The Suga administration has set a goal of reducing Japan’s greenhouse gas emissions to net zero by 2050 to help overcome the climate crisis.
To achieve the target, energy companies, such as electric and gas utilities and oil companies, need to step up efforts to reduce their carbon footprint.
That is because carbon dioxide emissions due to energy consumption account for 80 percent of the nation’s overall emissions of heat-trapping gasses.
Net zero emissions, or carbon neutrality, means balancing emissions from human activities with those absorbed by forests and other sources.
Tokyo Gas Co. announced in 2019 that it will cut carbon dioxide emissions, including those from its customers, to net zero by 2050. The initiative for the policy came from 30 young employees, many in their 30s.
To ensure the company will be around 30 years down the road, when they will still be working there, the employees thought it would not be enough to pursue plans based on scenarios that can be assumed.
After discussions, the employees concluded that energy companies must set a target year to achieve carbon neutrality and mobilize all technologies possible and presented their argument to President Takashi Uchida.
Tokyo Gas, for example, is working on a system to produce hydrogen at low cost by utilizing household-use fuel-cell technology. Hydrogen, which burns without emitting carbon dioxide, will be turned into methane, the main component of gas supplied to urban households.
The company believes the system can be popularized without significant cost to society because the existing infrastructure, including gas pipes, can be used.
Osaka Gas Co., which has also announced plans to achieve carbon neutrality by 2050, is developing the technology to produce methane effectively without emitting carbon dioxide.
The company plans to carry out a demonstration test of the technology at World Expo 2025, to be held in Osaka and other parts of the Kansai region.
JERA Co., which was created through integration of the thermal power generation divisions of Tokyo Electric Power Co. and Chubu Electric Power Co., aims to achieve carbon neutrality at home and abroad in 2050.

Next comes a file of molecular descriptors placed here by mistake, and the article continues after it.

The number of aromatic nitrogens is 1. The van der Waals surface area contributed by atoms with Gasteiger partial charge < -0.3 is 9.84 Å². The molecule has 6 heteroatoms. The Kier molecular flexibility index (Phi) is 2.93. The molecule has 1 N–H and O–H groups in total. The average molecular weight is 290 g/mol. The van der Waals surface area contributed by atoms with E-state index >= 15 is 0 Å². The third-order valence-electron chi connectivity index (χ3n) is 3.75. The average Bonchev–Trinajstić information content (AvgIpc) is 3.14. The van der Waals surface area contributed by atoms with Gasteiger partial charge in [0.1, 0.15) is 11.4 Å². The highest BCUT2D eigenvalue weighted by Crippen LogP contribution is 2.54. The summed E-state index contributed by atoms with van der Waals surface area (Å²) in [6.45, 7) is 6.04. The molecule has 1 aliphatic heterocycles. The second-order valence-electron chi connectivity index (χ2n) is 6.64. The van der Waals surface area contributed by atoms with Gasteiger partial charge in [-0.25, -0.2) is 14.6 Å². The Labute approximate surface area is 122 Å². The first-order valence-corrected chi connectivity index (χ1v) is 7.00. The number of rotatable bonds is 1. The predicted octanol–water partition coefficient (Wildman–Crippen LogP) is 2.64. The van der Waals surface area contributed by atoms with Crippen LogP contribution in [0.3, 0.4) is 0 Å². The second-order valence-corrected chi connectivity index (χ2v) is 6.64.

The company has developed commercially viable technology to burn coal with ammonia and hydrogen as a power source to supplement renewable energy, whose output is susceptible to weather and other conditions.
It plans to build a power plant that only burns ammonia and emits no carbon dioxide in the 2040s.
Eneos Holdings Inc., an oil wholesaler, has set a goal of cutting carbon dioxide emissions directly from its operations to net zero by 2040.
To boost the commitment of its management to the goal, the company in June adopted the volume of carbon dioxide reduction as an evaluation criterion for part of its executive compensation.
For decades, energy companies have supported people’s lives and the economy by securing stable energy supplies.
They should realize that they are also responsible for offering effective low-carbon options that allow customers to join efforts to stem global warming.
But it will by no means be easy for energy companies to wean themselves from fossil fuels, which have been a primary source of their profits. The government should provide a catalyst for change through policies.
One promising option is carbon pricing, a mechanism to provide incentives for reducing carbon emissions by putting a price on them.
A carbon tax, for example, will generate a new revenue source, which can be used to support technological developments by energy companies.
There is no shortcut to a carbon-free society. Energy suppliers should lead the way to a cleaner future through steady efforts.
–The Asahi Shimbun, April 3